Rice Water: The Miracle Growth Potion in Guangxi China

The Yao Women Of Guangxi And Their Rice Water Tradition

Asia has been known for centuries for its abundance in rice, wheat and grain. There is even a specific ethnic group in China known as the Yao women who take a special advantage of the miracle grain. Women of the Yao group use rice water to grow their luscious locks to an astounding length, it’s literally the most beautiful thing you will ever see in this crumbling world.

 

Yao Women of Guangxi With Their Hair Up
Yao Women of Guangxi China

The women of this village only cut their ONCE in their entire lifetime, and that is at the age of 18. The hair that was cut is then preserved by an elder of the village until the women are married. The hair is then sewn into the fabric of their clothing as a symbol of union. The hair of the Yao women traditionally was thought to be sacred and the only the husband is ever allowed to see it in its full length. Nevertheless, the Yao women wear their wear in one long (and I mean LONG) protective styled braid. Rice water has also taken a huge stance in the hair growth community as people turn to use it fermented, boiled or stagnant.

Yao Woman Of China Braid

5 Step Guide To Making The Perfect Rice Water

Now before we start this recipe it is important to note that there are diverse types of rice, and different methods to make the rice water. The type of rice doesn’t necessarily matter as I’ve used wild rice as well as white rice to make the rice water.

The first method of preparation I am going to talk about is the fermented method.

Fermented Rice Water Preparation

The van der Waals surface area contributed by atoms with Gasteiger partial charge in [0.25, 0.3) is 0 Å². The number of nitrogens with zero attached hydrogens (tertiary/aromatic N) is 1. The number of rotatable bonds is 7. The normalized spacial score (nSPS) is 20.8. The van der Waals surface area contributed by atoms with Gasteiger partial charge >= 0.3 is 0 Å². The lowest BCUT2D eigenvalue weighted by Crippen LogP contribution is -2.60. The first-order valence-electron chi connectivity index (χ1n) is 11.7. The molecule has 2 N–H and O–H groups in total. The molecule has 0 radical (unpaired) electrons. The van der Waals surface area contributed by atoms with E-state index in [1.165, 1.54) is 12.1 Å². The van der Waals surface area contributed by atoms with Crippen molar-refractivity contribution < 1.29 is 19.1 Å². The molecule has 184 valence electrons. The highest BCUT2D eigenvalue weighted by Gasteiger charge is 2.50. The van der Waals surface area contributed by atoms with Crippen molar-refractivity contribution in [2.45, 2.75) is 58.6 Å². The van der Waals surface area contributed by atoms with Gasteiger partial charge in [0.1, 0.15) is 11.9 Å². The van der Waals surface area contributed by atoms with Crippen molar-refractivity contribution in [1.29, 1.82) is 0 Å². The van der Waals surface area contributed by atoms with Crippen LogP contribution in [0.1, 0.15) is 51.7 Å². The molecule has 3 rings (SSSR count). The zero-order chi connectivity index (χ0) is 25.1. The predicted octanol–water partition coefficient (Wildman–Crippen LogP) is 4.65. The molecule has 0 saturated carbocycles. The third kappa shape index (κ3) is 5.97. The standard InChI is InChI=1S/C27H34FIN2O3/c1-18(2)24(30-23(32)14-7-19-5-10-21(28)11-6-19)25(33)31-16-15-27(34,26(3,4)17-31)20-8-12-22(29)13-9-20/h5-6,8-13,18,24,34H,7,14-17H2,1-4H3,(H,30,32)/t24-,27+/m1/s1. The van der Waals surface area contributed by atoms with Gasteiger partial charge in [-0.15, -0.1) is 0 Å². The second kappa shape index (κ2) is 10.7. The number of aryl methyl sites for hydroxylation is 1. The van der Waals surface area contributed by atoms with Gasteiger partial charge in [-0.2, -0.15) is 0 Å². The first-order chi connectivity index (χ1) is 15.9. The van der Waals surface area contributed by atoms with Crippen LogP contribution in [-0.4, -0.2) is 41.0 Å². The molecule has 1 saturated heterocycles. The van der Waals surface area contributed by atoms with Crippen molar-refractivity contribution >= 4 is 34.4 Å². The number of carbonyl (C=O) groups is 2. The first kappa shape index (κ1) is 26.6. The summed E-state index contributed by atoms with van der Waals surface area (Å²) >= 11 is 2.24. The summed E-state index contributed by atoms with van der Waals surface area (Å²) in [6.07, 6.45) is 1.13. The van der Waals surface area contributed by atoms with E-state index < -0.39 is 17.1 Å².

1. Pick your rice and throw it in a decent sized container
  2. Fill the container with water and shift it around until the water becomes milky or murky (or you can just leave it alone since its fermenting)
  3. Separate the rice from the water, and put the rice water in a separate container (preferably a jar or spray bottle)
  4. Let the rice water sit in a warm environment to ferment (the warmer the environment the quicker the rice water ferments).
  5. After 1-2 days put the rice water in the fridge to stop fermentation.

And that’s pretty much how you make fermented rice water!

Bowl of rice for rice water


Fermented rice water is more acidic than regular rice water, obviously because it’s been fermenting. So, before you think of dousing your hair in this stinky concoction (yes, it stinks too), dilute the rice water by adding fresh water. This way you won’t burn your scalp off, and you still reap the benefits of the rice water. If you’re worried about the scent of sour socks filling up your bathroom, bedroom or wherever you choose to apply the rice water to your hair and scalp, then add a bit of natural oil to the mix and that should help. I tend to use Black Jamaican Peppermint Castor Oil for this purpose and peppermint works wonders for your hair and scalp. I also have a huge mint addiction too, so peppermint is a go-to for me. But feel free to use whatever oil you want, I’ve heard wonderful things about lavender oil. The Yao women are known to put orange peels in their rice water, which is mainly fermented.


The second method I am going to walk about is the boiling method. This method is the standard in the natural hair care community…

Boiled Rice Water Preparation

  1. Pick your rice and throw it in the pot
  2. Fill the pot with water and proceed to bring to a boil until the water turns milky
  3. Separate the rice water from the rice (be careful it’ll be hot)